Saturday, November 15, 2008

Tobacco Keeper

I didn't make it deliberately. I just bought another novel. Ali Badr is one of those writers whom the Iraqis treat with respect. Everybody knows that Ali Badr is the writer of that novel, "Baba Sartre". Even those who didn't read the novel, like me, would tell you that while tilting the head little down, opening the eyes wide, hanging the eyebrows up and making the sound more deep and slow and say it: "he is the writer of BABA SARTRE!!!". Which should means that he is a great writer and you should have known that. So I found a new novel of his entitled "Tobacco Keeper" and published this year, 2008. So I didn't buy it deliberately because it is about an Iraqi Jew!!!

Why Iraqi Jews are attracting our fantasies this much?

The novel was a magnet to my eyes. Since the first lines and I couldn't leave it. Look, it is about an Iraqi male violin player, married and having one son, Maier. After the 1948 he and his family were forced to leave Iraq because they are Jewish. He loves Iraq and wanted to go back. He left Israel and came to Iran where he changed his name and card of identity and married from an Iranian Muslim Shiite woman. They entered Iraq to have a son, Hussein, there. But they were forced to leave Iraq after some years because they are of "Iranian origins". He went to Syria, to have a new name and new card of identity and married to a Muslim Sunni woman and came back to Iraq to have his third son, Omar.
After 2003, his son Maier came with the US troops (Maier left Israel to the US and had the nationality there). His second son Hussein came from Iran having in his mind the ideologies of Shiite Islam and how should Iraq be ruled. His third son Omar represents the Sunni part of the equation.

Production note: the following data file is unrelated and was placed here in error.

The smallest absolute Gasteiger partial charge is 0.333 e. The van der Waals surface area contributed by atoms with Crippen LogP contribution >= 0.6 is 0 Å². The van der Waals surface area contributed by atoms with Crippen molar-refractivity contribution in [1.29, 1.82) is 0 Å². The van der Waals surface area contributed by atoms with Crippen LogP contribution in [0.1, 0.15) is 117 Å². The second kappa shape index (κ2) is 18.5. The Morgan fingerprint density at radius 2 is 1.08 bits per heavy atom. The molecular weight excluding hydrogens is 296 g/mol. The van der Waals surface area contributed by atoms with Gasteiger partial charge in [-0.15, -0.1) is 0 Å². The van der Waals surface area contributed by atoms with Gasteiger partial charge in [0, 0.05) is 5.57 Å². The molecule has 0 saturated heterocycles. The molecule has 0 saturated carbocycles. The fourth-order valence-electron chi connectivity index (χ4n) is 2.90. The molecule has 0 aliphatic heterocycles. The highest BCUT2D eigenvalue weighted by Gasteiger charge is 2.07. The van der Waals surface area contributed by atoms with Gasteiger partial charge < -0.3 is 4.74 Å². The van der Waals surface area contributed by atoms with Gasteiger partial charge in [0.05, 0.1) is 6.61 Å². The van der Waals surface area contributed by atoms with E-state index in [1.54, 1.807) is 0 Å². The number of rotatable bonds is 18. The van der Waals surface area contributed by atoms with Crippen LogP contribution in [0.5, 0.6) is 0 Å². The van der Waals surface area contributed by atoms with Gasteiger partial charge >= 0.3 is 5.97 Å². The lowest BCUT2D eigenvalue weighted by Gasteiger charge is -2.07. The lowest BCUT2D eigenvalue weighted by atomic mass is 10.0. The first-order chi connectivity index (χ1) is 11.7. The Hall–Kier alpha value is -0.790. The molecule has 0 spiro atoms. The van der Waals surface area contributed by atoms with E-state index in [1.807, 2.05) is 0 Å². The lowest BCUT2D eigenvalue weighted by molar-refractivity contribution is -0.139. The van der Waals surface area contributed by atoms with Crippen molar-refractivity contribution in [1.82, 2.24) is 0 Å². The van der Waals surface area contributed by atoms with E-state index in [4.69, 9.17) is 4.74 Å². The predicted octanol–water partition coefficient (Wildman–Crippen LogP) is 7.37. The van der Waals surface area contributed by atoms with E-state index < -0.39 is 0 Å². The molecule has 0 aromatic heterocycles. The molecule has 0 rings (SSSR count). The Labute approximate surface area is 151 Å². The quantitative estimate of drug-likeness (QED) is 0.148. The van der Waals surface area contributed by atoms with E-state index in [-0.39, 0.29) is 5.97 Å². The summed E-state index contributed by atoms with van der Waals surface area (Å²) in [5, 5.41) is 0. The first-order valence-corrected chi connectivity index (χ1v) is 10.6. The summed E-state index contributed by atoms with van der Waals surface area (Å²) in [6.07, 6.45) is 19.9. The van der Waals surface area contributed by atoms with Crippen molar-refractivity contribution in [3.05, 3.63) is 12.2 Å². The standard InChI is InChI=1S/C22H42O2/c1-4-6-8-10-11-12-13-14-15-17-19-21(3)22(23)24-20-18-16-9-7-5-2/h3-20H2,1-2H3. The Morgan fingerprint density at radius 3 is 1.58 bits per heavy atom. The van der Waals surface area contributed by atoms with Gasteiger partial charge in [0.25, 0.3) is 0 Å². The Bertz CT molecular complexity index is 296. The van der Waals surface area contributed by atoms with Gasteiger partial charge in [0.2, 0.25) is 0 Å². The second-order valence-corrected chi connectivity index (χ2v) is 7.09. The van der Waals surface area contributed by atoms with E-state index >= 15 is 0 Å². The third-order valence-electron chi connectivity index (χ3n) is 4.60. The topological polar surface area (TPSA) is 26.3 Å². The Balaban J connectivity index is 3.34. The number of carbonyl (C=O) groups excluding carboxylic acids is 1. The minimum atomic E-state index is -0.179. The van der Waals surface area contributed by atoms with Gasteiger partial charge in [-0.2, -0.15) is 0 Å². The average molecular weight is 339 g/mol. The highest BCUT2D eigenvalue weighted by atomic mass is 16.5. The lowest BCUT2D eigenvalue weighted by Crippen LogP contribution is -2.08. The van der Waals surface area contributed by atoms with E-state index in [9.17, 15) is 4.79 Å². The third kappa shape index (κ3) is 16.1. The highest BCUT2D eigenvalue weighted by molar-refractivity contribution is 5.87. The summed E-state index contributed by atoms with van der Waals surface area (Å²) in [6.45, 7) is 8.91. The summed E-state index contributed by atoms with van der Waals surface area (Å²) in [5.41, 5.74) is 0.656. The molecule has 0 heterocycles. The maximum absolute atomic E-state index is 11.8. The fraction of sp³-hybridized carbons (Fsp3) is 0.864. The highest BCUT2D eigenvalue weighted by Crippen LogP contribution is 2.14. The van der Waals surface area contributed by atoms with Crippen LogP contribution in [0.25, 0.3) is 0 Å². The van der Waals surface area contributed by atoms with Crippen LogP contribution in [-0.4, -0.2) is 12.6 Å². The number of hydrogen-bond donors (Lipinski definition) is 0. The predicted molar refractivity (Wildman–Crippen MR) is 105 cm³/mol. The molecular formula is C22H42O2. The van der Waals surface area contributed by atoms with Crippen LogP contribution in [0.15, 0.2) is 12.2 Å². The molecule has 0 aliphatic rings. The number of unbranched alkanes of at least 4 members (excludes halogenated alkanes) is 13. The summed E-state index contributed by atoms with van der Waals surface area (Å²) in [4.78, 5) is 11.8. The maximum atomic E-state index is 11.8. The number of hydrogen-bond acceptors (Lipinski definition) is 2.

When they came all together like that I laughed and thought I should tell you about them.


Laura said...

I'd love to hear more about this brotherhood!

saminkie said...

Hi Laura, unfortunately the novel ends by the meeting of the three brothers. The main theme of the novel was the life of the violinist, their father, and the eras he lived in. That is Iraq between the 50s and 2003. The story starts in 2005 when a reporter visited Iraq to write a report about the killing of the violin player. He visited the Green Zone. He describe that very well. I never did visited the green zone and reading about it was amazing. Then he started finding the clues about his life. It is a long nice novel.

Laura said...

WOW. Sounds like a book that lives on in the reader, as one turns over and over what might be happening next, in pages beyond the covers. Stories like that tend to haunt me. What a writer!

saminkie said...

Yes he is amazing Laura. I remember I talked to most people about the novel when I was reading it and it caught the attention of all of them. The title is strange isn't it? It came from a title of a book the reporter did find in the violin player house. It contained some notes the violin player had written. And it is about three personalities. When I read something and be affected by it so much I always think that when I will get older and my memory gets tired I will think it happened in reality. I think I will believe I did know this story in real life. Or maybe one of the violin player's sons, if not hisself.

tracy said...

Hello Sami...i still want to say "Dr. Sami"...!

Thank you for your kind comments to me on your last blog...i will let you know when i get the book.

We shall have tea together today, yes, at our table around the world, with our friends, i will think of you and all the others while at work.

Best always, my friend,

s said...

Oh no, now I have to go read this. Is there even an English translation? I can't find one.

Anonymous said...

Hello Sami How are you friend?? Miss you so much... Munqithe

saminkie said...

Dear Tracy, drinking tea with you brought peace to my mind my friend. how can you do that?
You are magical.

Dear S, i don't know about the English translation too. I want to ask you why that "NO" in your comment.

Dear Munqithe i miss you too.

Don Cox said...

"Why Iraqi Jews are attracting our fantasies this much?" _______ Perhaps because they are something of great value which Iraq has lost (or thrown away). ___________ This sounds like a very good novel. Let's hope it gets translated. There is not nearly enough translation between Arabic and English going on, and while many Arabs can read English, hardly any English-speakers can read Arabic.

saminkie said...

Yes it seems that this is one of the causes Don Cox.